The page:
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Sri Lanka Passes Online Safety Bill


Sri Lanka’s parliament on Wednesday overwhelmingly approved an internet regulation bill that was highly criticized as a move to stifle speech in an election year while the Indian Ocean island nation copes with an economic crisis that required an international bailout.

The Online Safety Bill would allow the government to set up a commission with a wide range of powers, which includes ordering people and internet service providers to remove online posts deemed “prohibited statements.” It can also legally pursue people who publish such posts.

The government led by President Ranil Wickremesinghe submitted the bill for debate on Tuesday, after which it was passed in the 225-member house, where the ruling coalition enjoys a majority. Only 62 lawmakers voted against the bill.

Opposition lawmakers criticized the bill for creating “a very oppressive environment.” Media, internet and civil rights groups had asked the government to withdraw the bill, saying it would undermine freedoms.

The New York-based Human Rights Watch said the bill would create a repressive law with broad and vague “speech-related offenses punishable by lengthy prison terms.”

The Asia Internet Coalition, which has Apple, Amazon, Google and Yahoo as members, said the bill “would undermine potential growth and foreign direct investment into Sri Lanka’s digital economy.”

The secretary of the Sri Lanka Professional Web Journalists Association, Kalum Shivantha, said the bill would severely impact how they do their job. “Online journalists might resort to self-censorship and even our news websites might get shut down,” he said.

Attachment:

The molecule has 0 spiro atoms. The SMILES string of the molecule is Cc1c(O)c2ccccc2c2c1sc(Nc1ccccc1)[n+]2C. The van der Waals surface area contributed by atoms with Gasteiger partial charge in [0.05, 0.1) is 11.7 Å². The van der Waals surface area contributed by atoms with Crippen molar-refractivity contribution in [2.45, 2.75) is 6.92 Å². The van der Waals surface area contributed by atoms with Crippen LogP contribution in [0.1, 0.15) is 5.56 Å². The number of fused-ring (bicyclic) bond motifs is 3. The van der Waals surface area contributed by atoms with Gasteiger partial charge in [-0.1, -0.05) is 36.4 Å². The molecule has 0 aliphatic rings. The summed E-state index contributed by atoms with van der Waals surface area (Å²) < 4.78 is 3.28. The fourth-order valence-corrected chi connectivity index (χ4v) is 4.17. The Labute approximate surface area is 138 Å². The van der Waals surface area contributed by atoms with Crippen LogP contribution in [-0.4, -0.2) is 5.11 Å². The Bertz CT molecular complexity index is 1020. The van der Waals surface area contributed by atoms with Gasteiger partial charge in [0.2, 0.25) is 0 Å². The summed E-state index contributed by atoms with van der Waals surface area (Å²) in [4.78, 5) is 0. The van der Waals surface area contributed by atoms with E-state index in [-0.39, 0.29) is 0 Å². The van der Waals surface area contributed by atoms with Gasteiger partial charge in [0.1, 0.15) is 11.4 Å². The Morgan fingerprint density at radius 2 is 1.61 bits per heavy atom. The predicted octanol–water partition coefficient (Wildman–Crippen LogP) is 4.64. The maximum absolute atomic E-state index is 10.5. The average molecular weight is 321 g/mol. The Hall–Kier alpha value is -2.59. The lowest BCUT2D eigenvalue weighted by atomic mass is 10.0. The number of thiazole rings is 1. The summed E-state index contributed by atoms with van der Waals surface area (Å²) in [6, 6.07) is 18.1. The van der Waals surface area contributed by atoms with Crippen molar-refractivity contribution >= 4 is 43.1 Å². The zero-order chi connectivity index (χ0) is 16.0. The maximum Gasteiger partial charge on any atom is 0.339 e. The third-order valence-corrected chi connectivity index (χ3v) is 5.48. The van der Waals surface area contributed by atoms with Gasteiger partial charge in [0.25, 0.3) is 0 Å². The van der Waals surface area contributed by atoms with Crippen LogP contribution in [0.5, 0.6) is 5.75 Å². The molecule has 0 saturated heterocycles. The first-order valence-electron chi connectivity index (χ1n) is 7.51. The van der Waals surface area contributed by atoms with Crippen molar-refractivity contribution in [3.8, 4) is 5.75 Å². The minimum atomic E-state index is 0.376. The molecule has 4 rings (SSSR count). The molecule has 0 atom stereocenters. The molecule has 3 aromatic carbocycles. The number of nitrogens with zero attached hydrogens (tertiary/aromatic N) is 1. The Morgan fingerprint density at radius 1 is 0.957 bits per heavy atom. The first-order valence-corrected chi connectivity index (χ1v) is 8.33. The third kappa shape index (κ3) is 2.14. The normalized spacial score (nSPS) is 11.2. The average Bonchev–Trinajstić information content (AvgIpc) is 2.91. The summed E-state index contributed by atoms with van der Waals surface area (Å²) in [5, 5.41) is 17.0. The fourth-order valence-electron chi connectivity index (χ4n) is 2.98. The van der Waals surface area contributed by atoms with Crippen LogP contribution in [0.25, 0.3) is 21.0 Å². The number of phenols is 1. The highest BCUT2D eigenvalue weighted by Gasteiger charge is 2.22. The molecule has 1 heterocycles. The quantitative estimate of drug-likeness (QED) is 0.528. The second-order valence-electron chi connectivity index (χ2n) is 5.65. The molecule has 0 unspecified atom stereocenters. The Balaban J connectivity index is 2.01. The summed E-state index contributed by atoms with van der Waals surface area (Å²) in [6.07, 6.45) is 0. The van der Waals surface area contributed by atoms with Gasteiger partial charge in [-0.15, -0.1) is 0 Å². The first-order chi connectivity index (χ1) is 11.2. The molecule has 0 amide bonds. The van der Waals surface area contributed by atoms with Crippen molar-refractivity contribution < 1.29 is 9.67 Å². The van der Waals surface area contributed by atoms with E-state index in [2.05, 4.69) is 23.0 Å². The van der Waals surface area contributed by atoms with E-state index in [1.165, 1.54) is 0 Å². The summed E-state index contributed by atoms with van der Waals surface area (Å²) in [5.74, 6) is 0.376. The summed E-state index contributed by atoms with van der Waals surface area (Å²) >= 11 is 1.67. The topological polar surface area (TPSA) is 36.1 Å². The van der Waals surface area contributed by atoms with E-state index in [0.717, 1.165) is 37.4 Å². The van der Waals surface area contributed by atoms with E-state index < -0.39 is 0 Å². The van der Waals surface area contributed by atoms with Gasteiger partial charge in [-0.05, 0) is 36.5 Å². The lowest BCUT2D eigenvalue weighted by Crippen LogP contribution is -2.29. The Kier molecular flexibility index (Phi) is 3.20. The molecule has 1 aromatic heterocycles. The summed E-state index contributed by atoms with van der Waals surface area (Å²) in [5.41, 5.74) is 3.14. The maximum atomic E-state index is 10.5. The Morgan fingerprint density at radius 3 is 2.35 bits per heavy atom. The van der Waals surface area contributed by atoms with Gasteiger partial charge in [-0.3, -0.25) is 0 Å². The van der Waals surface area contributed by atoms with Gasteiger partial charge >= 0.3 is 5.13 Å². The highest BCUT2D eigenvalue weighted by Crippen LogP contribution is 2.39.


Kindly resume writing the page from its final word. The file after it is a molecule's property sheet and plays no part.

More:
However, Public Security Minister Tiran Alles, who introduced the bill in Parliament, said it would address problems related to online fraud, abuse and false statements that threaten national security and stability. He said more than 8,000 complaints were filed last year related to online crimes, including sexual abuse, financial scams, cyber harassment, and data theft.

Alles added that the bill was not drafted to harass media or political opponents.

Sri Lanka is still reeling from its worst economic crisis, which hit the island nation two years ago. The country declared bankruptcy in 2022 with more than $83 billion in debt, more than half of it to foreign creditors.

The crisis caused severe shortages of food, fuel and other necessities. Strident public protests led to the ouster of then-President Gotabaya Rajapaksa.

The IMF agreed last year to a $2.9 billion bailout package for the hard-hit country.

After Rajapaksa fled, then-Prime Minister Ranil Wickremesinghe was appointed as president by parliament. The shortages of necessities have largely decreased over the past year, but public dissatisfaction has spiked after the government imposed new high taxes on professionals and businesses and raised energy bills.

Rights groups say Wickremesinghe has moved to stifle dissent, by cracking down on anti-government protests and arresting protestors and activists.

Sri Lanka’s presidential election is set to be held later this year.

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